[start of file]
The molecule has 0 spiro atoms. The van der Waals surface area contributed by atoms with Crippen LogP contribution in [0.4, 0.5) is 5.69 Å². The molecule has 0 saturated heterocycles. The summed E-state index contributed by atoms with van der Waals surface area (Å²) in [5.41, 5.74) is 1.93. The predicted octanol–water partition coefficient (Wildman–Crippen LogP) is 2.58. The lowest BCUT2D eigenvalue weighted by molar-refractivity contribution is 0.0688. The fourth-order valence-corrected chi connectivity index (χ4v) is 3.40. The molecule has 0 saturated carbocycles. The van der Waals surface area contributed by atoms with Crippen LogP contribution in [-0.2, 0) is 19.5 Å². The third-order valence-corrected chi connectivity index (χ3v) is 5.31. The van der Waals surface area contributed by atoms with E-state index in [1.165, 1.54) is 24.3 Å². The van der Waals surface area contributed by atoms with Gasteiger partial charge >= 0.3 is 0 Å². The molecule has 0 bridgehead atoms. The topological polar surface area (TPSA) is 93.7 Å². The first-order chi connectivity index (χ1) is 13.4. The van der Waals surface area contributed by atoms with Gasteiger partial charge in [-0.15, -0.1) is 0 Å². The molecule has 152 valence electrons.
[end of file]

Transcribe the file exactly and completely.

The molecule has 0 spiro atoms. The van der Waals surface area contributed by atoms with Crippen LogP contribution in [0.4, 0.5) is 5.69 Å². The molecule has 0 saturated heterocycles. The summed E-state index contributed by atoms with van der Waals surface area (Å²) in [5.41, 5.74) is 1.93. The predicted octanol–water partition coefficient (Wildman–Crippen LogP) is 2.58. The lowest BCUT2D eigenvalue weighted by molar-refractivity contribution is 0.0688. The fourth-order valence-corrected chi connectivity index (χ4v) is 3.40. The molecule has 0 saturated carbocycles. The van der Waals surface area contributed by atoms with Crippen LogP contribution in [-0.2, 0) is 19.5 Å². The third-order valence-corrected chi connectivity index (χ3v) is 5.31. The van der Waals surface area contributed by atoms with E-state index in [1.165, 1.54) is 24.3 Å². The van der Waals surface area contributed by atoms with Gasteiger partial charge >= 0.3 is 0 Å². The molecule has 0 bridgehead atoms. The topological polar surface area (TPSA) is 93.7 Å². The first-order chi connectivity index (χ1) is 13.4. The van der Waals surface area contributed by atoms with Gasteiger partial charge in [-0.15, -0.1) is 0 Å². The molecule has 152 valence electrons.